Greetings for the coming week, a hectic one for me, with so much to do before I leave for UK, plus moving house at the same time, with all the chaos that entails.
Locals here can move home with their entire domestic contents in the back of a pick up….sofa set, bedding, mattresses, a few cooking pots, etc., a liberating economy of scale I’ll try to achieve some day!
I’m over stressed with no remedy, but a guerrilla fighter I once knew, was calmed by doing his ironing!. Sleep could help, but finding that difficult, and jealous of those who don’t, the story of Mr. Stephen Wassira pictured in a Swahili paper, while snoozing in the Bunge last week, caught my attention.
He is apparently, ‘The State Minister in the President’s Office, (Civil Society Relations and Co-ordination)’….an interesting job description, I wonder what it means?.
Anyway, angry with the newspaper, he said, it “published inflammatory and sensational news, and has a foreign leaning”. Well the British press love images of M.P’s sleeping on the job, so he could be right, but let’s be charitable and assume he was simply exhausted in the service of his country….. just remembered though, he says it was flue medicine, which made him doze off……that’s my remedy, dazed, (or possibly crazed), after three nights without sleep.... when I’ve penned this, I’m off to get a double dosage!
A yellowing newspaper cutting I found among old files when having a clear out, seems to back recent news of unlikely organisations such as religious bodies with connections to the drugs trade.
The Daily News clip from January l996, reports that foreign experts assisting the government, said the address of a container in which five tons of drugs were impounded at Ubungo, was for Dodoma, but the P.O. box number used, was that of a Jamat in Dar es Salaam. Some Clearing and Forwarding agencies were also involved and certain names listed.
Yet 15 years later, as the President announced last month he was forming a new taskforce to halt the drugs menace, few (if any?) big players have been netted.
Given the massive societal implications of the drugs scourge here, it’s long been underplayed. In a country like Tanzania, where many projects are donor driven and funded, there’s been a lack of prioritisation by the international community towards this visibly escalating menace across the country, especially in Zanzibar.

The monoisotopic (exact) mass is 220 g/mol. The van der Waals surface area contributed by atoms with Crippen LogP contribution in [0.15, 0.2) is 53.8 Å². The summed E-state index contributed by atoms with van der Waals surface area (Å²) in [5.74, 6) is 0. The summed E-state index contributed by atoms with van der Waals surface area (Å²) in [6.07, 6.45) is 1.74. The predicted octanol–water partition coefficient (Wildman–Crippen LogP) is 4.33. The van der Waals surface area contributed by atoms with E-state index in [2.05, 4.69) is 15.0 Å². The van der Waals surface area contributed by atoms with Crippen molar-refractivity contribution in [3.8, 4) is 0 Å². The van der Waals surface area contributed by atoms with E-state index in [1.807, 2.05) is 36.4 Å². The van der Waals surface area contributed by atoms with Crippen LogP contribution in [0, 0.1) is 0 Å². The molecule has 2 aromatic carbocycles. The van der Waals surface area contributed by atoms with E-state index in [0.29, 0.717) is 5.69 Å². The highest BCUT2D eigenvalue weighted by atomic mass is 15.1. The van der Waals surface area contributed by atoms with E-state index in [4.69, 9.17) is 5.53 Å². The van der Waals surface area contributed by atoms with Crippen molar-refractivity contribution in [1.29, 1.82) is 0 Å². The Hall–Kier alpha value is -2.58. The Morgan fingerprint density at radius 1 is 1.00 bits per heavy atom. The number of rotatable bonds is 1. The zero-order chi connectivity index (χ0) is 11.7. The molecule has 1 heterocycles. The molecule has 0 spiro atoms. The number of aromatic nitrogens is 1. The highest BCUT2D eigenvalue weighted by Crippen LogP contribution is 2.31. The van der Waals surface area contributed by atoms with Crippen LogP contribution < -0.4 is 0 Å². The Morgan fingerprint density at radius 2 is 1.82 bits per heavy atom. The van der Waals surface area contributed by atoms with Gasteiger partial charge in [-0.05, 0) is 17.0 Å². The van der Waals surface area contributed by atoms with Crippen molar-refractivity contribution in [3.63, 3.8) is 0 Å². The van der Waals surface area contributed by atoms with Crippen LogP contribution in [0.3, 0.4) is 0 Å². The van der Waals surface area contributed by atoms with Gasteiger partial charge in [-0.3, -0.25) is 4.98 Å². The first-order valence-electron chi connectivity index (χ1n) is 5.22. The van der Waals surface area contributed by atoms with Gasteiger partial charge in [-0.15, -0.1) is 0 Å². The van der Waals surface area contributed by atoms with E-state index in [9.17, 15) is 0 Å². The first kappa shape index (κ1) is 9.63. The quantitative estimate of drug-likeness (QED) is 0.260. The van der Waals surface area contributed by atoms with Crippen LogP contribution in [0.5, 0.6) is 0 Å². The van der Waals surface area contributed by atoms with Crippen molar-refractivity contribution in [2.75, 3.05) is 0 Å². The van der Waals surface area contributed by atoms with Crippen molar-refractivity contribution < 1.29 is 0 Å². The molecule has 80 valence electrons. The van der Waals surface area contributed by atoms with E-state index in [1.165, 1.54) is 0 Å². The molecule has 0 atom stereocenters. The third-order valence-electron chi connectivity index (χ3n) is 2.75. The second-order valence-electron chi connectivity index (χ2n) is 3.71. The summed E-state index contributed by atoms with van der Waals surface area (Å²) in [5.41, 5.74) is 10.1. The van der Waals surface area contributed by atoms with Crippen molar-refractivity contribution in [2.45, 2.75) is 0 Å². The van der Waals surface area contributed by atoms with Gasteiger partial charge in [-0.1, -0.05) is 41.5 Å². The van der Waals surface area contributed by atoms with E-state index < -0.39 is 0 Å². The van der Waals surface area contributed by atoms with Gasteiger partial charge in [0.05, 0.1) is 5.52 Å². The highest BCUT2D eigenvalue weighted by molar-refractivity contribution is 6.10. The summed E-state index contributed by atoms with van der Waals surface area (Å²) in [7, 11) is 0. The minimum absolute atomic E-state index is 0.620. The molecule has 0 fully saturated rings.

How else to explain past preferences of continual funding for gender, or female mutilation issues (amongst other favoured ones) whilst ignoring one with the far reaching consequences of drug addiction, which can swell not only the crime figures, but catastrophically the aids statistics also.
The short sighted might say becoming a drug addict is a question of choice, and not deserving of official action, public funding, or sympathy. However, the same could be said of HIV, if contracted via promiscuous sex acts, and lung or liver cancer through excessive smoking or alcohol abuse.
Fortunately, to curtail the horror of AIDS, positive action has taken preference over moral judgements, which should be directed to the drugs blight also, given the inter-relationship between the two.
A couple of years ago, a newspaper proclaiming ”Ex-drug users cry for jobs and treatment”, recounted how addicts who gave a list of drug dealers to the government, didn’t benefit from their actions as expected.
A drug counseller said they’d helped the nation in revealing names, and should have received assistance in return.
……but should we be surprised at the reneging of official obligation?
Given the many worthy calls on the ‘public purse’, this topic might not be sympathetically received by the citizens…..until you quantify the very many un-worthy luxury calls it services.
Over the years, the formation of various drug bodies, commissions etc., seemed mostly designed to detect and control the inflow of narcotics into the country. Limited funding had gone to either retard the usage, or help the users, with scant provision for rehabilitation.
Visitors to Muhimbili psychiatric unit are usually full of admiration for staff who cope with the disturbed and often dangerous drug abuse patients, similarly, at Mirembe Hospital, and Isanga Prison Hospital in Dodoma, where committed staff face challenging odds.
Statistics are logged on AIDS deaths, but who is keeping count of the nation’s youths who die through drug abuse?...probably no-one, though it seems drug barons have long received protection and consideration from officialdom, in contrast to their misguided customers!
Well I made a rule that the last column I’ll be writing for some time, should be clever, witty and thought provoking, so you readers won’t forget me.
….but since I make the rules, I can break them…..and just have, in 800 boring words saying nothing much! Anyway, I’ll be thinking of you all in Tanzania, in your hours of darkness…. or should that be days…..weeks…..months?!